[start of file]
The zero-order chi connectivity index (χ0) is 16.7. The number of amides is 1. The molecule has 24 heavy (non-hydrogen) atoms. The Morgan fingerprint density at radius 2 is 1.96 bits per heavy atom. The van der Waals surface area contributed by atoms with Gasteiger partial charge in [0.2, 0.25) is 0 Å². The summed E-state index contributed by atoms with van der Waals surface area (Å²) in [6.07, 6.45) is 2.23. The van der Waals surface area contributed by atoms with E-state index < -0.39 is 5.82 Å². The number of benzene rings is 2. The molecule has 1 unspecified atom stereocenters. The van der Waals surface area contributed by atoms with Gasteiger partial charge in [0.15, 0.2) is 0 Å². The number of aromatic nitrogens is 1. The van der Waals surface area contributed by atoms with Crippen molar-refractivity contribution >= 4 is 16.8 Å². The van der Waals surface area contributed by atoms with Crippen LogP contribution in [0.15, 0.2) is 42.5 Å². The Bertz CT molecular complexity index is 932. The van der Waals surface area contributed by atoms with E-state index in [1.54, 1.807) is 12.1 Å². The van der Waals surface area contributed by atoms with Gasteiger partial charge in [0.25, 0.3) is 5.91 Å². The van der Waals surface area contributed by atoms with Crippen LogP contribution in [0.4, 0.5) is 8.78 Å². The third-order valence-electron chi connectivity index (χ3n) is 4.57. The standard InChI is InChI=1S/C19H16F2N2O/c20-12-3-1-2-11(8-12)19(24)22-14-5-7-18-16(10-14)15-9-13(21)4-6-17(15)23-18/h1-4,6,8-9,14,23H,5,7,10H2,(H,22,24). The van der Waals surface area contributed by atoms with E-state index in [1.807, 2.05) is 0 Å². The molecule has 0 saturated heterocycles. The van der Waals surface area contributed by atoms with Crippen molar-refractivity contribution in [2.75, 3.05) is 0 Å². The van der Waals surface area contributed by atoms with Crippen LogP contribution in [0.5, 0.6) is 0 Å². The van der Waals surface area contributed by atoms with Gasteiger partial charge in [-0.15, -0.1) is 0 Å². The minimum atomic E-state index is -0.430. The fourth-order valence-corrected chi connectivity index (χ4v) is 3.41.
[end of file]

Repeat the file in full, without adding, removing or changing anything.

The zero-order chi connectivity index (χ0) is 16.7. The number of amides is 1. The molecule has 24 heavy (non-hydrogen) atoms. The Morgan fingerprint density at radius 2 is 1.96 bits per heavy atom. The van der Waals surface area contributed by atoms with Gasteiger partial charge in [0.2, 0.25) is 0 Å². The summed E-state index contributed by atoms with van der Waals surface area (Å²) in [6.07, 6.45) is 2.23. The van der Waals surface area contributed by atoms with E-state index < -0.39 is 5.82 Å². The number of benzene rings is 2. The molecule has 1 unspecified atom stereocenters. The van der Waals surface area contributed by atoms with Gasteiger partial charge in [0.15, 0.2) is 0 Å². The number of aromatic nitrogens is 1. The van der Waals surface area contributed by atoms with Crippen molar-refractivity contribution >= 4 is 16.8 Å². The van der Waals surface area contributed by atoms with Crippen LogP contribution in [0.15, 0.2) is 42.5 Å². The Bertz CT molecular complexity index is 932. The van der Waals surface area contributed by atoms with E-state index in [1.54, 1.807) is 12.1 Å². The van der Waals surface area contributed by atoms with Gasteiger partial charge in [0.25, 0.3) is 5.91 Å². The van der Waals surface area contributed by atoms with Crippen LogP contribution in [0.4, 0.5) is 8.78 Å². The third-order valence-electron chi connectivity index (χ3n) is 4.57. The standard InChI is InChI=1S/C19H16F2N2O/c20-12-3-1-2-11(8-12)19(24)22-14-5-7-18-16(10-14)15-9-13(21)4-6-17(15)23-18/h1-4,6,8-9,14,23H,5,7,10H2,(H,22,24). The van der Waals surface area contributed by atoms with E-state index in [1.807, 2.05) is 0 Å². The molecule has 0 saturated heterocycles. The van der Waals surface area contributed by atoms with Crippen molar-refractivity contribution in [2.75, 3.05) is 0 Å². The van der Waals surface area contributed by atoms with Crippen LogP contribution in [0.5, 0.6) is 0 Å². The van der Waals surface area contributed by atoms with Gasteiger partial charge in [-0.15, -0.1) is 0 Å². The minimum atomic E-state index is -0.430. The fourth-order valence-corrected chi connectivity index (χ4v) is 3.41.